The Profound Chinese Language (Episode 9): Ox (牛)

Da Qiong (Colossal Firmament)

PureInsight | January 16, 2006


Watch online (4:53) | Download (7,713KB)

An opening poem recitation by a group of children:

Oxen are healthy because they love eating grass.
Oxen get up early every day around the year.
Oxen are good at plowing the crop field and pulling carriages.
Oxen won the battle for Tian Dan (田單), the general for the Qi State.
Oxen are hard-working yet reticent animals.
Oxen work hard without complaint until they retire.

Yuan Yuan: Grandpa Brush Pen, a few days ago I went to visit my grandmother and saw an ox! All of sudden it mooed loudly and scared me!

Ying Ying: Grandpa Brush Pen, could you tell us some stories about oxen?

Grandpa Brush Pen: No Problem!

In the old Chinese agricultural society, almost every household had at least one ox. Oxen were man's best working partners. With their robust build and strength, they provided a lot of hard labor for their owners. It was a fairly common to see an ox plowing the field under the blazing sun or pulling a heavy ox wagon on the winding road in a village.

To repay oxen for their diligence and hard work, children in the farming villages would often take oxen to the river for a bath in their spare time. At dusk in the summer, farmers would burn a heap of damp straw to repel mosquitoes with smoke for the oxen. There is profound friendship and affection between man and ox. This is why a lot of farmers in the countryside refuse to eat beef.

Yuan Yuan: Why does my mom say I have a temper of an ox when I throw a fit?

Grandpa Brush Pen: Ha! Ha! Ha! "A temper of an ox" is a phrase to describe a person that rarely loses his temper but refuses to compromise once he loses his temper. Oxen are normally very docile and cooperative. They work hard without making any fuss and obey their owners, but if you are extremely unreasonable and offend them, they will stand still, refusing to move an inch, despite pulling, pushing and flogging. When an ox is mad at someone, it will even ram into him with its horns.

An ox's head is the most prominent part of its body. This may be why the ancient Chinese people featured its head when they created the character for ox. Horns are the most prominent features of an ox's head. They are symmetrical and have an elegant curve. In oracle-bone scriptures, there were many variations for the horns in the character. Some horns looked straight and others looked curvier. Below a pair of horns was a pair of long ears, which were used for hearing, as well as repelling mosquitoes.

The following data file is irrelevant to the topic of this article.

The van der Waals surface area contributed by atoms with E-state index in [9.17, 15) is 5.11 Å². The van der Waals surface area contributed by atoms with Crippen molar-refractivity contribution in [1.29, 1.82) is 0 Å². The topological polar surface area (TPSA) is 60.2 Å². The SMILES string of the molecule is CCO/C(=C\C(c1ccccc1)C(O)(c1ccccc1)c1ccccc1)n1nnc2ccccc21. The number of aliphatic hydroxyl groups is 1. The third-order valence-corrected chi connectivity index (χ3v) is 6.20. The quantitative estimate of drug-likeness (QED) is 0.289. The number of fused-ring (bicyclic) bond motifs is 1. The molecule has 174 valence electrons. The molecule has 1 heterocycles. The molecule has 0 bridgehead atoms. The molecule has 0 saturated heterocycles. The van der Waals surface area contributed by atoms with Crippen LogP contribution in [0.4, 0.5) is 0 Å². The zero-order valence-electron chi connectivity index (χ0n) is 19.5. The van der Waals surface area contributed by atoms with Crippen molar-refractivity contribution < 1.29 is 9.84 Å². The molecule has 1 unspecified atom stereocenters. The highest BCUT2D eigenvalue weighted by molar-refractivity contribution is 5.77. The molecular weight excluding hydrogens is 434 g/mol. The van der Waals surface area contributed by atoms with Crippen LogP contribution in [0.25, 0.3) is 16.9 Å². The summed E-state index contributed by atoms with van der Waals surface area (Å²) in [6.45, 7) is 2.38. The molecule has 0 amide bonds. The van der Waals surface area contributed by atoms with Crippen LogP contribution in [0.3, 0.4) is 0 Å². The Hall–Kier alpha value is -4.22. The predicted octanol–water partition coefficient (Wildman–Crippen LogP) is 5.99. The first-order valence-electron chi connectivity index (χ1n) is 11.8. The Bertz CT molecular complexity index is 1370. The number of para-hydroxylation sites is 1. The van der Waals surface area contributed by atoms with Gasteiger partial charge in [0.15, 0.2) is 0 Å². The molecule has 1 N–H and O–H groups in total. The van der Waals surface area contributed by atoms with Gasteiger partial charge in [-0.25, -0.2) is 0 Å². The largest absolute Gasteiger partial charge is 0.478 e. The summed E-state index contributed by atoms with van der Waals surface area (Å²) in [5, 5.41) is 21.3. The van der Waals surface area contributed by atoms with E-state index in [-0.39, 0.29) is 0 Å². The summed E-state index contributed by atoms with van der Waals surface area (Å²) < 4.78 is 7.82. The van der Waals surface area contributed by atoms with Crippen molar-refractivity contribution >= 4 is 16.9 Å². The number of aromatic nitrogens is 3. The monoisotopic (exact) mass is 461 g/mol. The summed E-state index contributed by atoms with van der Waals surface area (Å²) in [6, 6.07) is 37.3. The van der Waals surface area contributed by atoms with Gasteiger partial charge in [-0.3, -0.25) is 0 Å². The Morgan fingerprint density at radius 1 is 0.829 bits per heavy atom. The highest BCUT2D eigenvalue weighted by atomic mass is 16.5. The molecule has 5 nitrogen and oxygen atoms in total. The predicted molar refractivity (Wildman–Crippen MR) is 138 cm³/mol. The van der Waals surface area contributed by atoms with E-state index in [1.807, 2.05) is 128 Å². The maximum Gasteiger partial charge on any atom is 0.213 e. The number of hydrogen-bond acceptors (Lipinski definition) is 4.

In the Small Seal form, the character for ox remained the same. In the modern handwriting, the left horn is exaggerated and the pair of horns is no longer symmetrical.

Did you know that, besides plowing the fields, oxen have won battles for men?

Ying Ying and Yuan Yuan: Really?

Grandpa Brush Pen: In the Warring States period from 5 to 221 B.C., Yan and Qi states were fighting each other to rule China. The Qi state was defeated and lost every city but Ju and Jimo. At the pivotal moment, Tian Dan, Qi state's general, thought of a battle strategy. He brought in a herd of oxen and tie oil-soaked reeds to their tails. That night, they lit up the oxen's tails. The pain from the fire drove the oxen to charge into the Yan state's base camp. The Qi state's army followed the oxen's attack and recovered their homeland. This is the famous fire oxen army in Chinese history.

Ying Ying: I had no idea oxen have done so much service for the mankind!

Yuan Yuan: Oxen are something else!

Grandpa Brush Pen: Ying Ying and Yuan Yuan, do you now have a better understanding about oxen besides beef noodles, cow milk and milk caramel? In fact, oxen are truly important to mankind. This is not an exaggeration at all!

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